5. Relationship to The World: God never intended the glorious blessing of Christian liberty which we enjoy to become an excuse and covering for sin (Galatians 5:13; I Peter 2:16). To the contrary, we have been liberated from the bondage to our former sins in order that we might be a people set apart to God and distinct from the sin that is in the world (Leviticus 18:1 30; Titus 2:11 14; II Peter 1: 14,15; I John 2:16). Accordingly, we are commanded to detest rather than love godless attitudes and behaviors (Proverbs 1: 10 19; Romans 12:1-2; Ephesians 5:11; James 1:27). Therefore, members are expected to be separate from the sin that is in the world, while loving the sinners that are in the world, and developing relationships with them that honor God and can be used of the Spirit to win them to Christ (I Corinthians 5:9-10; 9:21-22).
Section 5 – Termination of Membership
Removal of membership generally occurs by abandoning the fellowship without providential cause (Acts 2:42), voluntary removal of membership (Romans 12:18; Acts 15:37-41), or church discipline (Matthew 18:15-20).
Reasons for Termination
- By Transfer
When it is so requested, the elders may grant a departing member in good standing a letter of transfer to the fellowship of another church (Acts 18:27). No such letter may be given to a member who is at that time under the corrective discipline of this church. The elders may refuse to grant a letter of transfer to any church which is in their judgment disloyal to the faith which was once delivered to the saints (Jude 3), or which does not exercise godly care over its members.
- By Resignation
Members cannot terminate their membership unilaterally under all circumstances. As a general rule, a member may voluntarily resign from membership, however, a resignation offered by a person guilty of sin which calls for corrective discipline is not valid, and the church may proceed with public discipline as is appropriate to the circumstances (Acts 15:24; I John 2:18,19; II John 7 11).
- By Exclusion
If a member habitually absents himself from or ceases to attend the stated meetings of the church without showing just cause, or if upon relocation a member ceases to maintain vital contact with the church, such a one may be excluded from membership at the direction of the elders. In such cases, the elders will attempt to contact the person and to understand, rectify, and/or resolve any conflicts (Ezekiel 34:4). If these efforts are ineffective the elders shall inform that person (when feasible) and the congregation that such a person is no longer a member. If a member not guilty of heresy, scandalous immorality, or divisiveness either renounces his commitment to keep any of the requirements of membership (Psalm 15:4; 24:4; Matthew 5:37) or ceases to practice them as a pattern of life (Ecclesiastes 5:1 5; Matthew 21:28 31; 23:3) and yet wishes to remain in membership, refusing to resign voluntarily, he may be excluded, but only after repeated admonitions from the elders (II Timothy 2:24-26). In such cases the elders shall announce to the congregation at a stated meeting of the church their intention to exclude that person. Time will be allowed for objections or questions to be raised privately with the elders by any member. If no objection is raised which the elders consider to be valid, the person will be excluded by action of the elders. The congregation and the person shall be informed of this action.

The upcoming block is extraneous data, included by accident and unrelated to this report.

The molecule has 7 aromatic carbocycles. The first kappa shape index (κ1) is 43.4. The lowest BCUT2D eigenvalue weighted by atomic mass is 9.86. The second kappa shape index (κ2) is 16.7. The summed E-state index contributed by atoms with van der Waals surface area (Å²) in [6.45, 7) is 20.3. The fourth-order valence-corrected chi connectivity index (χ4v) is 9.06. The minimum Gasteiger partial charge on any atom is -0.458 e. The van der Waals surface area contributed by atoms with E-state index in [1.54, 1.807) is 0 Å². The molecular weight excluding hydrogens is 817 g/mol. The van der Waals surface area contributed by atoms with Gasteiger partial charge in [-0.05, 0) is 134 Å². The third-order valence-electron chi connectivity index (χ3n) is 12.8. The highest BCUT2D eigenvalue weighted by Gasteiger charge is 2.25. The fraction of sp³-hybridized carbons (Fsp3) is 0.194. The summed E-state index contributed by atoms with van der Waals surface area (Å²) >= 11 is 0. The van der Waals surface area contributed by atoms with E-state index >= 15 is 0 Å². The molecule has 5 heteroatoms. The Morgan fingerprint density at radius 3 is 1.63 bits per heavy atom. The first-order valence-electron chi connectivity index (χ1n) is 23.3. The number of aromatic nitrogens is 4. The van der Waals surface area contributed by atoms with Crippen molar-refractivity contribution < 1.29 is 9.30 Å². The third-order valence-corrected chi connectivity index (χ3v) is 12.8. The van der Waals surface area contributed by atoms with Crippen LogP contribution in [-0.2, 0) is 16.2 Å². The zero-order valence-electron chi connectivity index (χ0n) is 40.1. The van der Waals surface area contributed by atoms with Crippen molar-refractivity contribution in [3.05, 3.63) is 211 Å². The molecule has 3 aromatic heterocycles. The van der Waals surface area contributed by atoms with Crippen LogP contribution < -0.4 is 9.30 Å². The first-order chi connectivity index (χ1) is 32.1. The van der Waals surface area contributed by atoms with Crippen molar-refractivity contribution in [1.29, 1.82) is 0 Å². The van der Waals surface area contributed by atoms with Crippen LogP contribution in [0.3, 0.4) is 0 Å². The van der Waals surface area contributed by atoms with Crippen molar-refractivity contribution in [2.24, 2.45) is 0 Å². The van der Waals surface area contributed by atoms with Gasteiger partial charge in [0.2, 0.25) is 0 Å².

- By Excommunication: According to the teachings of Holy Scripture, a congregation must cut off from its fellowship and visible membership any person who teaches or insists on holding false and heretical doctrine, who blatantly and impenitently conducts himself in a manner inconsistent with his Christian profession, or who persists in disturbing unity, peace, or purity of the church (Matthew 18:15f; Romans 16:17 20; I Corinthians 5; Titus 3:10-11).
Implications of Termination
- Freedom Bible Fellowship does not exist in isolation from, but is a part of, the universal church of Christ composed of all true believers. Accordingly, open and forthright communication among the churches is vital to the purity, peace, edification, and unity of the church universal. Therefore, the elders may, at their discretion, disclose to other evangelical leaders and churches the circumstances under which a person’s membership was terminated (Acts 15:24; I Timothy 1:20; II Timothy 2:17; 4:10,14).
- Freedom Bible Fellowship does not exist in isolation from society at large. Accordingly, the church has a moral obligation to society both to act with integrity and to maintain its testimony (II Corinthians 8:20-21). Therefore, the elders may, at their discretion, disclose to other persons outside the church authority mentioned above the circumstances under which a person’s membership was terminated (Leviticus 5:1; Proverbs 29:24; I Peter 4:15).
- Termination of membership does not give license to former members to sow discord, spread false teachings or reports, or engage in any other behavior which threatens the peace and unity of Freedom Bible Fellowship or the universal church. Therefore, when it is established that a former member is behaving divisively, the elders may issue whatever warnings they deem appropriate to maintain and preserve the peace and harmony of this congregation and the universal church (Acts 15:24; Romans 16:17 20; I Timothy 1:20; II Timothy 2:17-18; 4:10,14).
Article V – Officers
Section 1 – General Statement